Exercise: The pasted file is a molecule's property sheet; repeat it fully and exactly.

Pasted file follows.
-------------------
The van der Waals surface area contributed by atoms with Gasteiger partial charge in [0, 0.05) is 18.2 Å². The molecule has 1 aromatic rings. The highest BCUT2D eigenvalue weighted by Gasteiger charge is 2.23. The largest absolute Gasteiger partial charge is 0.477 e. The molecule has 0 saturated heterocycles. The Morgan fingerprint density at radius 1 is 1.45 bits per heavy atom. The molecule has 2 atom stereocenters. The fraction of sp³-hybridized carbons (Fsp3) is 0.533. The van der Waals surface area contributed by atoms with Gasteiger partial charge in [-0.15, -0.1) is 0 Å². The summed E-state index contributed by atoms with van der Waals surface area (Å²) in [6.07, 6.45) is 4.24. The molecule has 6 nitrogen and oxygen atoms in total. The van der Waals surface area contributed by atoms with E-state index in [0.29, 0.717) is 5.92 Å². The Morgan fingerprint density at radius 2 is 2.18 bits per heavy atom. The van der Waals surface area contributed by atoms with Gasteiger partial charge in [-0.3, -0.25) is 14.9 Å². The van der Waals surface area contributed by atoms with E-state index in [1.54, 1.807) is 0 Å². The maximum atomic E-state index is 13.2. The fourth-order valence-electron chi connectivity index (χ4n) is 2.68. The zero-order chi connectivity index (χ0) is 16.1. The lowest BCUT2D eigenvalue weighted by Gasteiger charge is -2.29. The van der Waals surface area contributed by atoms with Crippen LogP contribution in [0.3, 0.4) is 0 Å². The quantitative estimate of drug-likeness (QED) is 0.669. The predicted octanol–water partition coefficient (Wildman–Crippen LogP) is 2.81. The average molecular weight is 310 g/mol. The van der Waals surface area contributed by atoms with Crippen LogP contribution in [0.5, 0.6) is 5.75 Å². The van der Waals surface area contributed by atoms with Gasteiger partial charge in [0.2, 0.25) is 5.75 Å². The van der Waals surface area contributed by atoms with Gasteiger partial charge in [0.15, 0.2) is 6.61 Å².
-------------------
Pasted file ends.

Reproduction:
The van der Waals surface area contributed by atoms with Gasteiger partial charge in [0, 0.05) is 18.2 Å². The molecule has 1 aromatic rings. The highest BCUT2D eigenvalue weighted by Gasteiger charge is 2.23. The largest absolute Gasteiger partial charge is 0.477 e. The molecule has 0 saturated heterocycles. The Morgan fingerprint density at radius 1 is 1.45 bits per heavy atom. The molecule has 2 atom stereocenters. The fraction of sp³-hybridized carbons (Fsp3) is 0.533. The van der Waals surface area contributed by atoms with Gasteiger partial charge in [-0.15, -0.1) is 0 Å². The summed E-state index contributed by atoms with van der Waals surface area (Å²) in [6.07, 6.45) is 4.24. The molecule has 6 nitrogen and oxygen atoms in total. The van der Waals surface area contributed by atoms with E-state index in [0.29, 0.717) is 5.92 Å². The Morgan fingerprint density at radius 2 is 2.18 bits per heavy atom. The van der Waals surface area contributed by atoms with Gasteiger partial charge in [-0.3, -0.25) is 14.9 Å². The van der Waals surface area contributed by atoms with E-state index in [1.54, 1.807) is 0 Å². The maximum atomic E-state index is 13.2. The fourth-order valence-electron chi connectivity index (χ4n) is 2.68. The zero-order chi connectivity index (χ0) is 16.1. The lowest BCUT2D eigenvalue weighted by Gasteiger charge is -2.29. The van der Waals surface area contributed by atoms with Crippen LogP contribution in [0.3, 0.4) is 0 Å². The quantitative estimate of drug-likeness (QED) is 0.669. The predicted octanol–water partition coefficient (Wildman–Crippen LogP) is 2.81. The average molecular weight is 310 g/mol. The van der Waals surface area contributed by atoms with Crippen LogP contribution in [0.5, 0.6) is 5.75 Å². The van der Waals surface area contributed by atoms with Gasteiger partial charge in [0.2, 0.25) is 5.75 Å². The van der Waals surface area contributed by atoms with Gasteiger partial charge in [0.15, 0.2) is 6.61 Å².